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Homeowner shares photo of neighbor's petty attempt to make a point with grass killer: 'Never trust anyone who literally poisons'

"Mow money, mow problems."

"Mow money, mow problems."

Photo Credit: iStock

Occasionally, stereotypes come to life. For one homeowner, a passive-aggressive neighbor embodied "get off my lawn" energy.

The homeowner posted a photo in the subreddit r/mildlyinfuriating with the caption, "Neighbor not happy that we mowed one row into his lawn, so he decided to spray grass killer to make a point." 

"Mow money, mow problems."
Photo Credit: Reddit

In the photo, a dashed stripe of dead grass cuts directly down the center of a grass lawn, marking a boundary.

Commenters were outraged on OP's behalf. "This is just psycho," one person wrote. "Never trust anyone who literally poisons," another agreed.

Others pointed out the irony of being upset over a free mowing job. "You can come cut my whole damn yard anytime you want," one said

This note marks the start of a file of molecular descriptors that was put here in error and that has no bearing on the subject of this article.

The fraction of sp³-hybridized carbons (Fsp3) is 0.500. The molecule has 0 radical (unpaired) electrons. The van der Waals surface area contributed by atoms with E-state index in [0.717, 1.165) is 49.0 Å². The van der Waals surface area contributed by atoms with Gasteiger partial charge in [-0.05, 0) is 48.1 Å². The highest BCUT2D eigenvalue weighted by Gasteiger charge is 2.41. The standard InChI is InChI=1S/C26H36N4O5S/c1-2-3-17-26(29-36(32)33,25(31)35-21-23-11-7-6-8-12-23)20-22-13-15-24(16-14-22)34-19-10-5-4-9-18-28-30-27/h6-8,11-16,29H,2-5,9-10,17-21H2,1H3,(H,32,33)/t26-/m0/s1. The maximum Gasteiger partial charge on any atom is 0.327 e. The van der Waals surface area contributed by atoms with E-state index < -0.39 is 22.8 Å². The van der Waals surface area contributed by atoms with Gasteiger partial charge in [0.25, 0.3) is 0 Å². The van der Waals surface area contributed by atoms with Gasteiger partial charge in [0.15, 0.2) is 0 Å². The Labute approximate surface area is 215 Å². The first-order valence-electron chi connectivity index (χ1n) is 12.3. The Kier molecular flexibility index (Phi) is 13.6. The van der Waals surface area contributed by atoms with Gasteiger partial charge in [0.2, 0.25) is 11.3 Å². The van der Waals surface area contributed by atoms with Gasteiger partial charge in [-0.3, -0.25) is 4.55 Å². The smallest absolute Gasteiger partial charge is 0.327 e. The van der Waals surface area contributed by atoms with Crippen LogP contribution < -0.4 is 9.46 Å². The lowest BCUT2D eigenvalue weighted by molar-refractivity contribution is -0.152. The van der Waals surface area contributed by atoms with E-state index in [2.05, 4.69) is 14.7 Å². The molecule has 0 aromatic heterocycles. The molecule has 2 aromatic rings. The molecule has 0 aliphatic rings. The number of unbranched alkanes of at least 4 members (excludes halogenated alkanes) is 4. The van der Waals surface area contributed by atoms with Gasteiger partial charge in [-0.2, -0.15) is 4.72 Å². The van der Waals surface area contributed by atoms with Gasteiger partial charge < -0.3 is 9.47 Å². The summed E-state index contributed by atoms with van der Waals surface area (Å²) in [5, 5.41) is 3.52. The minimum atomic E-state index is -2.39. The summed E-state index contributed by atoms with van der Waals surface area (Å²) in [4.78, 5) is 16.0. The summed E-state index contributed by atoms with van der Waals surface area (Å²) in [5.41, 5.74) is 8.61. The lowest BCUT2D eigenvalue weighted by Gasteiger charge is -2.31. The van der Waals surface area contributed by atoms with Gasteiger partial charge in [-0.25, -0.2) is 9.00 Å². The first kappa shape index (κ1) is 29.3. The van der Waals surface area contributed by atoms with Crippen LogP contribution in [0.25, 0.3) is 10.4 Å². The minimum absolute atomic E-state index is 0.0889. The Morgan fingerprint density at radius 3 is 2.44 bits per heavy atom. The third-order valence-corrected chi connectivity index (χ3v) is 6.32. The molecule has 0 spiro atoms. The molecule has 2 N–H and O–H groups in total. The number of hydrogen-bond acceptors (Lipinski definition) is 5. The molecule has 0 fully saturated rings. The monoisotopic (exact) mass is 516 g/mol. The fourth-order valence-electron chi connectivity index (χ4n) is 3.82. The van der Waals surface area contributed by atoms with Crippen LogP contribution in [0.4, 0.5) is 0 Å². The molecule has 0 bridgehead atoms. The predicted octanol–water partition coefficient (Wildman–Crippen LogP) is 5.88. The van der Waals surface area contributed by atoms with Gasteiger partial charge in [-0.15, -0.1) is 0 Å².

The stereotypically grass-obsessed neighbor (or homeowners association) isn't just a nuisance — they're actually harmful to their local ecosystem. According to Audubon, "the modern obsession with highly manicured 'perfect' lawns alone has created a green, monoculture carpet across the country … [that] no longer supports functioning ecosystems." 

And most people might be surprised to learn how, exactly, the culture of grass lawns originated. "Medieval castle dwellers needed their tall grass hand-cut by scythes in order to see approaching enemies," per the History Channel. "Landowners with livestock required fields cut down to grazeable heights. And wealthy people with leisure time tamed nature into neatly trimmed surfaces for sporting endeavors like golf, tennis and lawn bowling."

In short, the reasoning behind grass is largely a vestige of elitism, and grass lawns are actually damaging to wildlife and pollinators.

"Mow money, mow problems," one person joked.

Grass is also expensive — accounting for an average of 30% of daily water use — and more difficult to maintain.

Fortunately, the number of Americans who report that they're planning to rewild their lawn or install a natural lawn — such as one of wildflowers or clover — has doubled in recent years. And with a proliferation of native plants, neighbors can instead focus on enjoying wildlife sightings (and a lower energy bill).

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